Online-classifieds site Craigslist said on Wednesday that it will remove the "erotic services" category of advertisements from its U.S. Web site in a week, after the site was criticized by law enforcement agencies as providing a forum for prostitution and other illegal activities.
Postings to the erotic services category will not be accepted from Wednesday, the site said on its blog.
Craigslist has also set up, starting Wednesday, a new category, called "adult services", on its U.S. web sites, which will be open for postings by legal adult service providers.
The decision was criticized by New York's attorney general Andrew Cuomo who said he suspects the action will prove to be half-baked. The office of the attorney general informed Craigslist some weeks ago of an impending criminal case that implicated its Web site.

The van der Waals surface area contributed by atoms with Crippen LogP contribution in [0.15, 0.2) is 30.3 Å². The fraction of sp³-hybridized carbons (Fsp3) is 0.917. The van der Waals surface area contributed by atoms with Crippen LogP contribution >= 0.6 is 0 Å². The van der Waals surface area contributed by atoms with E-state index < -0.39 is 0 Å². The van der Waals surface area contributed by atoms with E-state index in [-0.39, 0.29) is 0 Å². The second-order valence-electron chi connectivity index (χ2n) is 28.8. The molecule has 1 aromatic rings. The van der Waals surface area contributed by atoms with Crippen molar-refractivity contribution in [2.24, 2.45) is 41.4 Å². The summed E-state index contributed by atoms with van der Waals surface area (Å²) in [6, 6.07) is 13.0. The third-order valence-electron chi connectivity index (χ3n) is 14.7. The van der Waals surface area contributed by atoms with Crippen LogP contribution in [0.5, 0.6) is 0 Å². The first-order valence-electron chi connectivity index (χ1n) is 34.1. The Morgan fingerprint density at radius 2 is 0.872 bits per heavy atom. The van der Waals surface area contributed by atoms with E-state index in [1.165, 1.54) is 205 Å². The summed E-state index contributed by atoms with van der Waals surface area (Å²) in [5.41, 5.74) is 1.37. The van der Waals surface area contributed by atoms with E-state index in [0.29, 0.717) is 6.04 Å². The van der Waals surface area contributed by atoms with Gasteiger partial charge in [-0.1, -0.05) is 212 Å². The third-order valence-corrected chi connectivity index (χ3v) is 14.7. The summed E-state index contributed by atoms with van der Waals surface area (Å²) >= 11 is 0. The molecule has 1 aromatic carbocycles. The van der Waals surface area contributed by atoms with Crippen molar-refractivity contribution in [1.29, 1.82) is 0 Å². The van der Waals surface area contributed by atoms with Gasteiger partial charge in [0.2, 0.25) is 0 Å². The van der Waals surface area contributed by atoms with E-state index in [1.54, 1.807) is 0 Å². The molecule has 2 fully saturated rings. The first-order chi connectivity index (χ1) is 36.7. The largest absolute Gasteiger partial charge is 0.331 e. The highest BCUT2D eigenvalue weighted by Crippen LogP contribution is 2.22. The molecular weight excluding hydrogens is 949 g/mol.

The site has also been under pressure from the Attorney General for South Carolina, Henry McMaster, who wrote Craigslist CEO Jim Buckmaster earlier this month to tell him Craigslist has not installed sufficient safeguards to prohibit the Internet site from being used as a vehicle to advertise or solicit prostitution. The unrestricted manner in which graphic pornographic pictures are posted and displayed was also of concern, the letter said.
McMaster warned that Craigslist may be subject to criminal investigation and prosecution if categories in the South Carolina section of the site that promote prostitution and pornography are not permanently removed on or before the close of business on May 15.
Craigslist claimed in its blog that the use of Craigslist classifieds is associated with far lower rates of violent crimes than print classifieds, because of a combination of measures including filtering and community moderation.
The current controversy over the "erotic services" section of Craigslist was kicked-off by an incident in Boston where a man is alleged to have used the section to meet women, one of whom was abducted and one of whom was murdered.